Wednesday, June 10, 2009



It's no secret that I'm not a big fan of most of Konami's space shooters--I was one of the few people disappointed with the ballyhooed Gradius II--but I actually love this one. It's fast and exciting (the majority of the others are neither), and it transitions from sidescrolling to vertical stages in seamless fashion, successfully incorporating variety lacking in its one-track-mind peers. It employs a nice, normal nab-the-icon-and-enjoy-the-upgrade power-up system (rather than Gradius' "innovative" bars-at-the-bottom nonsense) and fair checkpoints that let you come up with strategies to get by rather than simply requiring you to get lucky.

While some other players revel in the purported delights offered by the aforementioned Gradius II, I utilize that clunker as an object of comparison when extolling Salamander's many positive traits. Considering the conglomerate of orange balls and worms that are the predominant elements of G2's fiery first stage only makes the raging flames and fire hawks of Salamander's "BURNING CHAOS" level seem all the more impressive. Memories of G2's Stage 3, which has you methodically bust up crawling, crumbling crap chunks and evade pellet shots, serve to accentuate the awesomeness of Salamander's "ASTEROID HELL" area, which places you under extremely heavy enemy fire amid a veritable storm of stone.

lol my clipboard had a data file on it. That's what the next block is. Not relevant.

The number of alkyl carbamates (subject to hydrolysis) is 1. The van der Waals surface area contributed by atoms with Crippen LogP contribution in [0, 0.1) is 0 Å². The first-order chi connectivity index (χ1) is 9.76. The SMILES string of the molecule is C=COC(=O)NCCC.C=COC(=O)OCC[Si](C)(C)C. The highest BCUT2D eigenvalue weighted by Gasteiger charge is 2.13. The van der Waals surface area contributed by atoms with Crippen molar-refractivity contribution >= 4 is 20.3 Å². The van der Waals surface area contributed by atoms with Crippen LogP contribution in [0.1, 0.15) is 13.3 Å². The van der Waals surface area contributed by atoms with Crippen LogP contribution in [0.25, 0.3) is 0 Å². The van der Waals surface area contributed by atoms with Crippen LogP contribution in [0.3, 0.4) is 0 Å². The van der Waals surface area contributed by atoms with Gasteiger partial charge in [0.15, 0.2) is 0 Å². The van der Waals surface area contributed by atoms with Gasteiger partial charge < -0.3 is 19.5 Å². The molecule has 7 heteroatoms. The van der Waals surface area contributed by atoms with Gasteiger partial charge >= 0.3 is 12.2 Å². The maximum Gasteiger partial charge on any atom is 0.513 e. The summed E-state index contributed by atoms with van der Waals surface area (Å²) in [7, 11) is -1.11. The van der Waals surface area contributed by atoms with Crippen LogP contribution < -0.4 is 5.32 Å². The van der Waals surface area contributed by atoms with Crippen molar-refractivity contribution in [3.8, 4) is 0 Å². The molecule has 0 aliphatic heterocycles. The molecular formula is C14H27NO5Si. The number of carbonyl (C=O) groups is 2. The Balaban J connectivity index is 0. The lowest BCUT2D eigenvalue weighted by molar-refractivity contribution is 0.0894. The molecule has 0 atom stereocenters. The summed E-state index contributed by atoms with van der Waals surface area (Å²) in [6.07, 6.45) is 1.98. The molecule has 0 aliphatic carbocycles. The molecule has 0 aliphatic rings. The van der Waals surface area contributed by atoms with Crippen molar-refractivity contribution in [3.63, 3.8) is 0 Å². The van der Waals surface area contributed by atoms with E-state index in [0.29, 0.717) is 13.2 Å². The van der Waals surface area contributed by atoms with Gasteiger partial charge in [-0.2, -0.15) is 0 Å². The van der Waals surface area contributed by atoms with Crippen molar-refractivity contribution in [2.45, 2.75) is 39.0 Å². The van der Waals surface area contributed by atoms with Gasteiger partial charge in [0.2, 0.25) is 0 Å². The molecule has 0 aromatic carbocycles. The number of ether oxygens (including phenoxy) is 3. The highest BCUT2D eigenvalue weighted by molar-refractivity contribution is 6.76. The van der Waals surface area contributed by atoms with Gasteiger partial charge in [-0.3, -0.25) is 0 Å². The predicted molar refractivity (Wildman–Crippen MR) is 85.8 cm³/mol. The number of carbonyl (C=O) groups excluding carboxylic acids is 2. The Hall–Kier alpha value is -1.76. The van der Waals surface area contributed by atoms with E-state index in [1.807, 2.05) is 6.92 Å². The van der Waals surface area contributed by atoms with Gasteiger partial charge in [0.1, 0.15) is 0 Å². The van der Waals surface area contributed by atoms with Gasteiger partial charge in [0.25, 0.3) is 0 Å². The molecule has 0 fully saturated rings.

While Gradius II's "thrilling" conclusion involves a "joke" boss that merely sits there as you batter it, Salamander's final stretch comprises a daring escape from the enemy base in the form of a tight, exciting speed run.

You duel with many of the same bosses in Salamander as you do during Gradius II's gauntlet stage, but here they actually go for the kill, and there's no goofy pharoah head to deal with. (Okay, so that fool isn't in Gradius II, but whatever.)

Salamander is a fairly short game at six levels, but I think that's a good thing. Gradius II is long and slow, and as a result, I feel like I'm being hit over the head with its antiquity, as its many levels employ one tired concept after another. Salamander is brief and exciting, and at no point do I even consider that the game is rather archaic visually. I just have a blast with it.

And no matter how many times you've heard it and how many lesser games it's appeared in, the Salamander boss music will always rule. Always.

1 comment :

chipperkwah said...

I've always wanted to play Salamander! This review was sicker than twelve tits.

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